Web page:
Aseptis characta

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Aseptis characta
Aseptis characta male.jpg
Scientific classification
Kingdom: Animalia
Phylum: Arthropoda
Class: Insecta
Order: Lepidoptera
Family: Noctuidae
Genus: Aseptis
Species: A. characta
Binomial name
Aseptis characta
(Grote, 1880)
  • Hadena characta Grote, 1880
  • Hadena luteocinerea Smith, 1900
  • Hadena erica Smith, 1905
  • Hadena pluraloides McDunnough, 1922

Aseptis characta is a moth of the Noctuidae family. It is widespread in western North America, where it is found in the western Great Plains, Great Basin, and Pacific regions from British Columbia, Alberta, and Saskatchewan to Colorado, Utah, northern Arizona and southern California. The species occurs in dry habitats like sagebrush steppe, juniper woodlands, and open forest from sea level to 2,500 meters.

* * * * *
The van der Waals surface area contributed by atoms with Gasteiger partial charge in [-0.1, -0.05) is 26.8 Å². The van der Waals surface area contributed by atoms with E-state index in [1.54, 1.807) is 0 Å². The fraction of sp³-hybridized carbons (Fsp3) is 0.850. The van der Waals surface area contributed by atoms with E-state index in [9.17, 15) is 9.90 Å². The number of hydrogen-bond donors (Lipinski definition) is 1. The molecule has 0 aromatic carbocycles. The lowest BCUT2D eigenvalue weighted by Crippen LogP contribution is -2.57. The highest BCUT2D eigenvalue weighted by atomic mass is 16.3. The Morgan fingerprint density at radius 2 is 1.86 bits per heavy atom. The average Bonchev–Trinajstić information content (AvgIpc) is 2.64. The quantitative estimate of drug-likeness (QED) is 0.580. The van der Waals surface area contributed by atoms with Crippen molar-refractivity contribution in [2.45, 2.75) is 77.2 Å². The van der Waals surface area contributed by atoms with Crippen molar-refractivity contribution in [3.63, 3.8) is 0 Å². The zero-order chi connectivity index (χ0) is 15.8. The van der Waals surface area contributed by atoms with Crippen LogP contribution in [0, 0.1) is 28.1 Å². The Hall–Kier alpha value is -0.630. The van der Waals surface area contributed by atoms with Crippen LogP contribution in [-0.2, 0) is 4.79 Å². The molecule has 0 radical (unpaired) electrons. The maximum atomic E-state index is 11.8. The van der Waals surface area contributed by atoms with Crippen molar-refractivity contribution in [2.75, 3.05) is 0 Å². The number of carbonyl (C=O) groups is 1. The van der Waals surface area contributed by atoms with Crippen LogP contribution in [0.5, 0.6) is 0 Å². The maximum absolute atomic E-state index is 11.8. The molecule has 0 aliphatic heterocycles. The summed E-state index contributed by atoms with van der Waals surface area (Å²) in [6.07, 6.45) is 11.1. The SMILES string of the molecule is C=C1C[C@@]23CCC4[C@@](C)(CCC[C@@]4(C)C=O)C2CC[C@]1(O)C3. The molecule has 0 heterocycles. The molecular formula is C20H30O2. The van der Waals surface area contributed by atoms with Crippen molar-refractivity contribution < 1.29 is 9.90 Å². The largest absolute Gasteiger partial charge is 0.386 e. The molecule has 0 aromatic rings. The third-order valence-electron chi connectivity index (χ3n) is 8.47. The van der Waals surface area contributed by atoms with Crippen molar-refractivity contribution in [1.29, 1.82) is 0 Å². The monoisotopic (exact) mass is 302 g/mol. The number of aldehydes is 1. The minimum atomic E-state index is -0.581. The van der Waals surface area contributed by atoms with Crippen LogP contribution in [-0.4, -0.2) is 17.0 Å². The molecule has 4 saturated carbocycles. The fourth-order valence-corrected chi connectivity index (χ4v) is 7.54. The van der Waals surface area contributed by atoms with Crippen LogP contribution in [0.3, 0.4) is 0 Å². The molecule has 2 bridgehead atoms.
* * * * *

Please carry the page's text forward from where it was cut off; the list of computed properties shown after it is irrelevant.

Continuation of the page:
The wingspan is about 29.5–35 mm. The forewings are ash grey to pale tan, often darker grey in the medial area and with variable olive-grey, tan, or orange-tan patches. The basal, antemedial and postmedial lines are double, dark grey filled with pale grey. The postmedial area is lighter with a shade preceding the pale subterminal line and a number of black wedges between the veins. The three spots are outlined in black and are filled with the ground color and, except the claviform spot, peripheral lighter grey scales. The hindwing is grey, pale grey, or white with dark discal spot, veins, and terminal line, darker in females. Emergence is earliest in xeric habitats, usually April in California and mid-May in the Pacific Northwest. The flight lasts until July to August depending on locality.

The larvae feed on Artemisia species.[1]


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